Useful commands for FPGA design analysis in the Vivado Design Suite that will help you save time and meet your performance goals!
More and more FPGA designs these days have requirements that demand a wide and fast data processing pipeline. This is especially true with video pipelines processing streams of 8K at 120Hz or telecommunication applications where bandwidths over 300 GHz are required.
In order to achieve the required performance, and have a design that will place and route (PAR) without timing errors, it is now more important than ever before to do early FPGA design analysis. By doing this, you can achieve the required performance in less time, while having a design that will place and route (PAR) without timing errors.
FPGA Design Analysis: When Is The Best Time To Do It?
The timing closure process is usually done after the RTL has been completed and mostly tested. Usually, the only paths that are modified are the ones that fail timing. By doing some early analysis during the RTL writing and verification phase, it is possible to reduce the time required to close timing and catch structural problems in the FPGA early, thus saving redesign time.
This article summarizes useful commands that you can use to analyze your FPGA design. These commands should be used after the first draft of the RTL module while the code sanity is performed.
Max Logic Level Depth
Running at a high frequency limits the amount of combinatorial logic between 2 registers. The maximum logic level for your design will depend on the target device and the type of combinatorial logic used. The following command will give you a break down of the logic level in your design:
We can see that in this design there are 14 paths with a depth of 10.
To get a detailed analysis for one logic level, you can use the following command:
report_design_analysis -end_point_clock clk -logic_levels 10 -timing -return_timing_paths
It will return a list of all the paths that have an endpoint in clk and have a logic level of 10 only. See the Useful Commands section below for a way to display these paths.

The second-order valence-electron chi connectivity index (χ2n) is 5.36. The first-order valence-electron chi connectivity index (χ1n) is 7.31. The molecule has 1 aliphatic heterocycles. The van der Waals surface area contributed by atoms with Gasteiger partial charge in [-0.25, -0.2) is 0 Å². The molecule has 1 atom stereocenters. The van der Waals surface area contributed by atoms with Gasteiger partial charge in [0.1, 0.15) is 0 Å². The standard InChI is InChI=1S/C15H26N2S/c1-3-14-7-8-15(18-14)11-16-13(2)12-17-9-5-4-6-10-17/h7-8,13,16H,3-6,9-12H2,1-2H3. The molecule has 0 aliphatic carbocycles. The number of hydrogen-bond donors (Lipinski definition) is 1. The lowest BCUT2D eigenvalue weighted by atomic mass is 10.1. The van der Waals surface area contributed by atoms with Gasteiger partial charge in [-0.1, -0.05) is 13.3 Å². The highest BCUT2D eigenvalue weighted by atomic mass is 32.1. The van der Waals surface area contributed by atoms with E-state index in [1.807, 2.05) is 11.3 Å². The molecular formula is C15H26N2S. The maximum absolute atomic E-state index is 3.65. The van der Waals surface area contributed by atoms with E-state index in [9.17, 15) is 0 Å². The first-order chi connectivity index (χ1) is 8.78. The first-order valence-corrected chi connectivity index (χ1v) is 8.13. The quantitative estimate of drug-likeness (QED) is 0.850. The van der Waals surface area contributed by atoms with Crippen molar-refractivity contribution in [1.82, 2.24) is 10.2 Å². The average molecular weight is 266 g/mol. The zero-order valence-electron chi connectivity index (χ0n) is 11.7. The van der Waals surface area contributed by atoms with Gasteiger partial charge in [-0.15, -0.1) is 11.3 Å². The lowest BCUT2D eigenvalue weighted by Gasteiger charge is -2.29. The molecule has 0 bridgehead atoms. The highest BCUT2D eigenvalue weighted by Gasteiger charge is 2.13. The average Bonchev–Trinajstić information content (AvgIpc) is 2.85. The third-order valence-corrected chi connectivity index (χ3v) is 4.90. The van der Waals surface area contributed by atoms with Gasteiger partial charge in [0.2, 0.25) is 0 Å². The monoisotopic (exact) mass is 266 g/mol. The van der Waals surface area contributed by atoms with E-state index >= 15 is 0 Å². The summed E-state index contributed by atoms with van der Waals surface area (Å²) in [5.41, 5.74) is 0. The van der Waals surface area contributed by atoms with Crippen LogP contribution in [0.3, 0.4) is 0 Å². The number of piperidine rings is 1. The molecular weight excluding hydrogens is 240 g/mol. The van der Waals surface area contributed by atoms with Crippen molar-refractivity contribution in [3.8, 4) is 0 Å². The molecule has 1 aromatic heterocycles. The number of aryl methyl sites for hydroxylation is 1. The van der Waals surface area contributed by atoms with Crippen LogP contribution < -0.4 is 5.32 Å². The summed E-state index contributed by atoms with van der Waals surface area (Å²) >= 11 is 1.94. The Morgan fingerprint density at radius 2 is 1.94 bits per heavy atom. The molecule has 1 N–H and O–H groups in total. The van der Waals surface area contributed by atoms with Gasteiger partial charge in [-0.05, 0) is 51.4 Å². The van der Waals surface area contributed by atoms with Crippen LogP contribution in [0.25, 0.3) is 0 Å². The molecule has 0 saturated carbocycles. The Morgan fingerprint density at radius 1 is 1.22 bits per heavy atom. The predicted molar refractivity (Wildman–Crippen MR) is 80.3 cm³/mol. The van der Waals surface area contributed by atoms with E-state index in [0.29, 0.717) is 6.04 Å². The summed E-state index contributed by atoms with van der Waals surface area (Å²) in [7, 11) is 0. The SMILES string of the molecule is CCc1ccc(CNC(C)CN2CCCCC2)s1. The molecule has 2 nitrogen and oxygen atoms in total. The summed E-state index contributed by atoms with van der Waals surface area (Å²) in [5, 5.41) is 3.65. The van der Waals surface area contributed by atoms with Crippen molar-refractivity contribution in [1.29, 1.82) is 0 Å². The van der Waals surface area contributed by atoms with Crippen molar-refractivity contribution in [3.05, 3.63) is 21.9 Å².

Pipelining the dataflow or balancing the logic around the register are usually good ways to reduce the number of logic levels.
Another limiting factor is when a net is driving a lot of resources. This will generate a longer path delay and can cause congestion problems.
The following command will give you a list of elements driving more than 50 resources:
If the driving net is a register, the tool is able to replicate it. But if it is combinatorial logic, it will not be able to perform the replication. For these combinatorial logic drivers, it is a good idea to pipeline them and let the tool replicate the register automatically.
To achieve maximum performance, the Block RAM needs to be pipelined at the input and at the output. This can be easily verified using the following commands:
report_timing -to [all_rams] -max_paths 5000 -setup -name mytime
Like the Block RAM, the DSPs need to have pipelined registers to operate at their maximum frequency.
You can use the following commands to verify this.
report_timing -to [all_dsps] -max_paths 5000 -setup -name mytime
report_timing -from [all_dsps] -max_paths 5000 -setup -name mytime
Once you have identified a path that is causing issues, you can use the following command to show it in the schematic view and get a better understanding of what is going on.
select_objects [get_nets <path of the net>]
In order to easily test a module, Vivado can be used in Out Of Context (OOC) mode.
This mode will let you synth, place, and route the module without having to worry about pins.
This option needs to be set in the Synthesis settings:
Summary: Early FPGA Design Analysis Saves Valuable Time
The commands shown above are only a small part of the tools available for FPGA design analysis, but they can help you to close timing and reduce the bitstream generation length.
As additional reading, I would recommend that you also familiarize yourself with commands to analyse the clock domain crossers and the design complexity (see UG 906).
Further Reading: Xilinx Vivado Design Suite
- UG 949: UltraFast Design Methodology User Guide for the Vivado Design Suite
- UG 906: Design Analysis and Closure
- UG 903: Using Constraints
- UG 835: Tcl Command Reference Guide
- Vivado Timing Closure – Suggestions for resolving timing issues seen in Vivado
Julien Gagnon is a hardware designer at Hardent with 12 years of experience. He works across many different aspects of FPGA development projects including verification, board design, Verilog design, architecture, and flows. He is frequently called on to support customers across a number of industries with designs and flows using Xilinx FPGAs and tools.
Having trouble meeting timing? Need help with your FPGA design analysis?